Gabe Larsen: (01:32)
Love it. Alrighty. Well, again, it’s exciting for you to join Eric. Excited to get into the conversation. Vikas, real quick, over to you.
Vikas Bhambri: (01:38)
Yeah. Vikas Bhambri, Head of Sales in CX here at Kustomer. Eric, I guess my one question for you, is there any truth to the rumor that the Tour de France is going to be done through Zwift this year because of the pandemic?
Eric Chon: (01:51)
Well, actually the Tour de France happened through Zwift actually. So it was the month of July, we hosted the first ever virtual Tour de France. We did two races every weekend and it was also the first time that there was an officially sponsored Tour de France for women.
Gabe Larsen: (02:11)
Vikas Bhambri: (02:11)
There’s a big Zwift event coming up, right, in the fall? I was reading something about it, but yeah, I think it was a big global virtual race, right? That you all are hosting and coming up in either the fall or winter?
Eric Chon: (02:27)
I believe so. The big thing that’s really coming, I will say this, is what we call is Zwift Academy. And Zwift academy is our big initiative where we have these training plans all set out and then through this grueling process, anybody can join just to either increase their fitness, one man, one woman have a shot at becoming part of an actual pro team. And we’ve been running this for several years as well.
Gabe Larsen: (03:02)
It sounds like Vikas, you’re an avid. You’re a, how do you know all this stuff?
Gabe Larsen: (03:06)
Look, I’ve known Eric now for a couple of years and I’m a big fan of Zwift. I can’t lie and say, look at me. You can tell I’m not as –
Gabe Larsen: (03:13)
I was going to say, yeah definitely don’t exercise. I can tell you that. We actually only want to see your head.
Vikas Bhambri: (03:20)
Gabe Larsen: (03:20)
Well, awesome. Well let’s get into it. So today we’re going to talk a little bit about switching CX gears with Zwift. You obviously made a platform change recently, Eric, where you guys jumped onto the Kustomer platform from a different platform. And today I wanted to just hear a little bit about the why, the what, and the how. So if you can, maybe start with the big picture and just tell us, why did you even start looking for a different platform? What were some of those pains you started to feel that maybe brought you to ultimately partnering with us?
Eric Chon: (03:56)
Well we wanted a platform that’s a little bit more human, that allowed us to interact with our members and potential members in a more organic way. The old ticketing kind of system made me feel too much like, I’ve used this analogy a lot, but like a deli counter, right? You pull a ticket, you get answered, you throw the ticket away and then you move on. And if you write back, the tools to know like where, like what problems you faced in the past, weren’t great. You kind of had to search for it. So we’re definitely looking, everyone always says omnichannel, omnichannel, omnichannel. That was the buzzword for a long time. And nothing really truly delivered what we were looking for.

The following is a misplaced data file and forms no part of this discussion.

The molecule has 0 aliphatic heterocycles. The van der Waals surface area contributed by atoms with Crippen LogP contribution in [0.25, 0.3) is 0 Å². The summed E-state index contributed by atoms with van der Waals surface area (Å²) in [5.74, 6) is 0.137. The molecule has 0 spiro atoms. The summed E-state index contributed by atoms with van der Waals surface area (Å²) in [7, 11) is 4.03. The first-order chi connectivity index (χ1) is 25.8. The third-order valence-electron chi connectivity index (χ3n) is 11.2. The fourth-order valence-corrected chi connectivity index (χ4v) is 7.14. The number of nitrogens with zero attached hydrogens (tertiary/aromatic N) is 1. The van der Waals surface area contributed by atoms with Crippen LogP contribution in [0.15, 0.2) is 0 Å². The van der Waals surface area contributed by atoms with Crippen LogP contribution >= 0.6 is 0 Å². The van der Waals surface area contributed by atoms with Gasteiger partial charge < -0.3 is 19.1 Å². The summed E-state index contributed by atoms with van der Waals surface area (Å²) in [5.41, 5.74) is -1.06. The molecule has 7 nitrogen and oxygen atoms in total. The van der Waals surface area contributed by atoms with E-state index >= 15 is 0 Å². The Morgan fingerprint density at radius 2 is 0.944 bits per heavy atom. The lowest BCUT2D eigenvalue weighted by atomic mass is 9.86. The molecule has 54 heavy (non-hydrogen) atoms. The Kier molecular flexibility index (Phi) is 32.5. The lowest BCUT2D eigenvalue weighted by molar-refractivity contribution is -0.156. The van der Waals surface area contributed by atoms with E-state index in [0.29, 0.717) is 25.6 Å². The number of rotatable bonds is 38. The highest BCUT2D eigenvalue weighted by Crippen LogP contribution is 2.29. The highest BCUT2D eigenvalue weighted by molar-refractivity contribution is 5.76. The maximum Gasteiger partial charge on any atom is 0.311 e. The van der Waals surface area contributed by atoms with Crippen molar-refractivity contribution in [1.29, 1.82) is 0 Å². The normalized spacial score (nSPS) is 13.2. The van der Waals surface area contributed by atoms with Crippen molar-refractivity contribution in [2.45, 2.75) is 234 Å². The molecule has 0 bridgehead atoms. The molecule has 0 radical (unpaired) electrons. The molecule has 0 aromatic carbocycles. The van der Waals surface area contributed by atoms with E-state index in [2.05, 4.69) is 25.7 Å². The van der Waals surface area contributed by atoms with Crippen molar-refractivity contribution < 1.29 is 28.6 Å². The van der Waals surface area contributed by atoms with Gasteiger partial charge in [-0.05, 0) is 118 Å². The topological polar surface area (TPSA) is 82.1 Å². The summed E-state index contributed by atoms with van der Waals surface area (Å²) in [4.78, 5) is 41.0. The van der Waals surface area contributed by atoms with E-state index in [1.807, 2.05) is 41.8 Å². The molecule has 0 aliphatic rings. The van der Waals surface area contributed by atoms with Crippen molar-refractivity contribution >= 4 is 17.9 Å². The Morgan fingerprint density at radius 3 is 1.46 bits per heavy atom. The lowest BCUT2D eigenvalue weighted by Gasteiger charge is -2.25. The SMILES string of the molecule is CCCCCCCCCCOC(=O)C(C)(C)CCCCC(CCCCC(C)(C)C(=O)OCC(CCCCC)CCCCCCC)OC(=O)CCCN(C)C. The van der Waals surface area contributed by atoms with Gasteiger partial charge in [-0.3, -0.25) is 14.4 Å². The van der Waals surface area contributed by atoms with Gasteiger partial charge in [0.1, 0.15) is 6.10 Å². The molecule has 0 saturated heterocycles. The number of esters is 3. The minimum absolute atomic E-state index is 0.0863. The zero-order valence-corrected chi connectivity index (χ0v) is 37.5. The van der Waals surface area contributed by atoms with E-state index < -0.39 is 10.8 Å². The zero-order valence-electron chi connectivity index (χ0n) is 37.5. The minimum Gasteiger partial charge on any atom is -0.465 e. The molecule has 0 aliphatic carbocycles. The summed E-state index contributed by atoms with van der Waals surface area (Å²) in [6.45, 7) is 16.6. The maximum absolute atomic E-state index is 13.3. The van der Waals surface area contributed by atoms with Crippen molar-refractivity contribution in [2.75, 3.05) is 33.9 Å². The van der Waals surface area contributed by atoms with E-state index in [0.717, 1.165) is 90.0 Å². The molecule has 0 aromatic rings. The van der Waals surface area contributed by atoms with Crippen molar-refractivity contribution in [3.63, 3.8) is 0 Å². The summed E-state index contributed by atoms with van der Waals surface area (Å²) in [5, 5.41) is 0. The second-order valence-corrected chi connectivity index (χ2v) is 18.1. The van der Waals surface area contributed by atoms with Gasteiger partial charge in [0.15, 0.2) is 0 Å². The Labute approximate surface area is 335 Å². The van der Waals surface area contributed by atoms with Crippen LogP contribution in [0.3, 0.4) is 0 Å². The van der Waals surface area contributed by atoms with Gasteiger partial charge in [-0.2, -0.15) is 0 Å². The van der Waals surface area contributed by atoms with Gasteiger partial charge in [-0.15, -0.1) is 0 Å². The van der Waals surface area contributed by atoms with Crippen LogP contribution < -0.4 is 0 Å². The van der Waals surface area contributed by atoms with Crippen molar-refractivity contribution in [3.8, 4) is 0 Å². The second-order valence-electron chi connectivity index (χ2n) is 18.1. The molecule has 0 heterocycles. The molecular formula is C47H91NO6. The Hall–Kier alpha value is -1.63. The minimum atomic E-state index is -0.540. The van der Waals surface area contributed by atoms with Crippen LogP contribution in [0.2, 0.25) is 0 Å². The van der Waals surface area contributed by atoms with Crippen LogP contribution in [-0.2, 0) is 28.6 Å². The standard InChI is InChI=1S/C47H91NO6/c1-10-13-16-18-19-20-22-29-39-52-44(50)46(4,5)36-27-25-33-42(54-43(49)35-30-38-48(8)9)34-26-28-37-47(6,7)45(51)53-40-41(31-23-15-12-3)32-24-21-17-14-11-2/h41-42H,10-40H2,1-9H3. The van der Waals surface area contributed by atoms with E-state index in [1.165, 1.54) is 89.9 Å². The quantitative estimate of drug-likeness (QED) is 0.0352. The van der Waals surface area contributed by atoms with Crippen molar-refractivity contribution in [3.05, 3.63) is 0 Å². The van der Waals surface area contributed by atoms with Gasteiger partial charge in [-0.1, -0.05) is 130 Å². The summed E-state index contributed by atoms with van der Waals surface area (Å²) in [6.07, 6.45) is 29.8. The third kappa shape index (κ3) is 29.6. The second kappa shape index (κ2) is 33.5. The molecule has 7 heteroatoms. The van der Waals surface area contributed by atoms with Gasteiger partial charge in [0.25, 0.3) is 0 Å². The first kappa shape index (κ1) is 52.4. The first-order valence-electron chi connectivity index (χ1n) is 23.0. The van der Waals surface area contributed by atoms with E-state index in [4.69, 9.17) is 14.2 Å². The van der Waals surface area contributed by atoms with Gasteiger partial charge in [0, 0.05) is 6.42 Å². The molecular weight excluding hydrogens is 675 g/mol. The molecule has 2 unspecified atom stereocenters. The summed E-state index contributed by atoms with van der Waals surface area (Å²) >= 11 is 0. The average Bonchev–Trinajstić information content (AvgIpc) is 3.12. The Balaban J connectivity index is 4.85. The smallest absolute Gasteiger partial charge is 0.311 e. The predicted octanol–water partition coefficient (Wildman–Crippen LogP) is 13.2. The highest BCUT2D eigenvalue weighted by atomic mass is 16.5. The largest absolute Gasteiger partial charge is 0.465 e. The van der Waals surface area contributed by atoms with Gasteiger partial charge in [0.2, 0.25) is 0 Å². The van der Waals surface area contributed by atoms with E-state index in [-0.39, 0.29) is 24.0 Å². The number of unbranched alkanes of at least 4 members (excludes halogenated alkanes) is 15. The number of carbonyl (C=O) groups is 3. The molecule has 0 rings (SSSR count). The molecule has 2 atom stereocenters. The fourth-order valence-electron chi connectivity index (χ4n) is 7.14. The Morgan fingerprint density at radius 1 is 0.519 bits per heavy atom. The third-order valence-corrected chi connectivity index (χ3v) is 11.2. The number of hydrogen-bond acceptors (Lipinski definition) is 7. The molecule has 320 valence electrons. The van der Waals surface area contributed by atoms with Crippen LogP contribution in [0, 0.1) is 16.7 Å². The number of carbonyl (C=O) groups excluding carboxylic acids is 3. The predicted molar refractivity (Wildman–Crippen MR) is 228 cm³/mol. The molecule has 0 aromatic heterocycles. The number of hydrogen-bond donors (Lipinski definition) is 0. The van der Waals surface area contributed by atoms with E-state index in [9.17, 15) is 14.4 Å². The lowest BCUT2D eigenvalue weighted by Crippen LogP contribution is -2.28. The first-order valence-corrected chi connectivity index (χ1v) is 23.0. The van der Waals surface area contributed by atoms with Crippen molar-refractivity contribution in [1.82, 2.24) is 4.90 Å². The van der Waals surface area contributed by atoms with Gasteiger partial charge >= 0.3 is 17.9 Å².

Eric Chon: (04:39)
When we came upon Kustomer. Actually it was mentioned to us through FCR as a potential to take a look at because they knew that we were kind of dissatisfied with what we were at. So we checked it out and it was kind of weird to see like, this timeline is exactly what we want. This is exactly what we’re looking for. Every conversation, every email, phone call, chat, text message, it’s all in a line. You can kind of see the whole history the customer’s journey, right? From one day saying, “Hey, I want to join your platform,” to like, “Is this the right thing to get to? I can’t connect this thing because Bluetooth is all messed up.” And so any agent or colleague that kind of reads through that gets a complete picture. And that’s fantastic.
Gabe Larsen: (05:23)
Yeah interesting. So originally you were, you had this kind of ticket-based program and you were feeling needs to be a little bit more customer centric. And then some of these things started to hit you in the right spot. This omnichannel. I got to just click on that real quick. That is a buzzword, right? And you kind of hit on that, “Omni, omni, omni.” What makes the solution not Omni channel because everybody says, “We’re omnichannel,” and everybody thinks they’re omnichannel. And what does omnichannel mean for you? And how did you kind of find that then in the Kustomer platform?
Eric Chon: (05:54)
It’s kind of interesting also because I haven’t heard it until everyone started talking about it and I’m like, “Oh, that makes sense.” Like what you want, you want all of your contacts to be in one spot and you want it to, if you want to switch, the idea to me, the idea of an omnichannel is where you’re supposed to meet the customer where they want to be contacted. And where we were before the chat program is very robust, but it was a completely separate program. It was an acquisition. So to pull data or to see things, it was, you’d have to have a separate tab, have a separate window. Same thing with the phones, cell phone support. All of this stuff was separate and it was harder for our agents to kind of tie that information together.
Eric Chon: (06:41)